Jul 2000
[Freelance]
This is archived: see current version

New round of rights grabs:

Freelance briefing paper

Dear freelance NUJ member -

Publishers around the world are at it again in a determined effort to steal your livelihood. The message is:

  • Be alert
  • Take it seriously
  • JUST SAY NO

I am writing to all freelance members to inform you of a new wave of copyright grabs - and to advise on how to resist these corporate bandits. You already know how important it is to retain meaningful copyright of your work. Only by doing this will you be paid should your work be republished in other publications or on the internet.

Please read this paper carefully and, if necessary, use the suggested standard letter.

If you need further advice please contact the NUJ Freelance Office on 020 7278 7916 or, if you are in Ireland, the NUJ Dublin office on 01 805 3258.

Don't forget . . . your union backs you all the way over your copyright.

If you have information or need help on copyright you can email the Freelance Organiser on freelanceoffice@nuj.org.uk or contact NUJ Freelance Industrial Council chair Tim Dawson at tim@timdawsn.demon.co.uk.


Publishers around the world are at it again in a determined effort to steal your livelihood.

The current wave of rights grabs appears to be global. Several major US newspaper publishers have joined the Daily Mail, the Mail on Sunday, the Evening Standard, Financial Times Business and the Economist, among others, in trying to wrest the rights to their work from contributors. It is likely that other publishers will follow suit.

Some are using a devious new technique to obtain the rights to journalists' and photographers' work. The Mail on Sunday, for example, wrote to contributors informing them that commissions are offered on the following basis:

1. You retain copyright.

2. We will have: the world-wide right to publish your contribution(s) in all the media formats in which we publish (now or in the future), including print and on-line and off-line electronic media, publication on the internet and CD-ROM . . .

Were you to agree to this, you would retain copyright, but would lose all rights to further payment for use of your work by this media group.

The good news is that the NUJ is not aware of a single media organisation that has not been persuaded to climb down from an "all-rights grab" with at least some of its contributors. Certainly the Guardian/Observer, Express, Emap, IPC and Future have allowed some or all contributors to keep the copyrights and some or all of their rights to additional payments for re-use.

The key is negotiation. Some journalists and contributors have come together to resist attempts to take their rights, others have done it by individual negotiation.

If you receive a "rights grab" letter, the NUJ strongly recommends that you reply straight away - lawyers warn that silence can sometimes be taken as consent. See the suggested letter: you can adapt it as necessary.

Which licences you are willing to sell and what additional payments are achievable is largely up to you. The Guardian/Observer recently agreed to pay writers 5 per cent extra for re-use of their work on the Guardian's websites (the NUJ thinks this figure is much too low and must be the subject of further negotiations - in the meantime at least it establishes the principle). In the US, photographers working for Business Week magazine managed to double the rates they received for work on condition that it could be re-used on the web version of the magazine, in foreign editions and for certain other rights the magazine wanted (syndication is not included).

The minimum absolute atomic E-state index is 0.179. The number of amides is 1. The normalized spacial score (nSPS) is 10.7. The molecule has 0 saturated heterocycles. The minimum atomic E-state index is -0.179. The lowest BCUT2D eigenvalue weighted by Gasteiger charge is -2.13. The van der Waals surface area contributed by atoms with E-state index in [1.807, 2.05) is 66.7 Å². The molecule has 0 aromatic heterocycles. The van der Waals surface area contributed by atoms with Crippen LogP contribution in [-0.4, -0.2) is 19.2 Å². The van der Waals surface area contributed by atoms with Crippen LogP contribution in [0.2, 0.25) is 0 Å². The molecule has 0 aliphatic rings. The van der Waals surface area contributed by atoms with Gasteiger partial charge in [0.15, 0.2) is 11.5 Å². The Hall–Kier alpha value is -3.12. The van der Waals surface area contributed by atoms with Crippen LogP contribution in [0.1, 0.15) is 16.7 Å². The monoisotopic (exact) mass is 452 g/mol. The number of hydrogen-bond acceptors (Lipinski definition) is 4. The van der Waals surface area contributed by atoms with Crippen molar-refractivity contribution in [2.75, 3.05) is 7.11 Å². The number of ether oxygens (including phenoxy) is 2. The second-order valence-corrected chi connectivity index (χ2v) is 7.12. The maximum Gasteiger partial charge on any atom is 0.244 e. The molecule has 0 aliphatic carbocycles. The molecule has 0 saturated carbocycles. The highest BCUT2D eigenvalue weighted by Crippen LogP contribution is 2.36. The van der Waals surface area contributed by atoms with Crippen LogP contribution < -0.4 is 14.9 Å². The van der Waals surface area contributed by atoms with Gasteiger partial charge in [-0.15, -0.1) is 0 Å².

If you do receive a "rights grab" letter, it would be helpful if you could copy it, your reply and any response you receive to the NUJ freelance office (fax 020 7278 1812). The union has successfully backed claims by members whose material has been republished without permission or payment, so if this happens to you please get in touch.

These actions on the part of newspapers and magazines are part of a global struggle between publishers and contributors. The NUJ and the International Federation of Journalists held an international conference in June 2000 to agree a strategy for journalists' unions around the world to combat these grabs. At that conference, British government minister Dr Kim Howells said that he wanted to see "fair play" and indicated that his sympathies were with journalists and photographers who want to keep their copyright.

And in Ireland the NUJ has kept up pressure on the Government and TDs during consideration of a new copyright law. Even when it seemed the freelance element of the legislation was sound, lobbying continued on behalf of staff journalists who stand to lose rights in the material they create.

The NUJ wants legislation to make copyright a human right as proclaimed in Article 27 (2) of the Declaration of Human Rights:

Everyone has the right to the protection of the moral and material interests resulting from any scientific, literary or artistic production of which he is the author.

We must take the campaign to the British and Irish governments and to the European Union with the help of the International Federation of Journalists.

If you need further help or advice about rights grabs please contact the Freelance Organiser or legal officer Claire Kirby at Head Office; or Seamus Dooley at Liberty Hall, Dublin.

 
 

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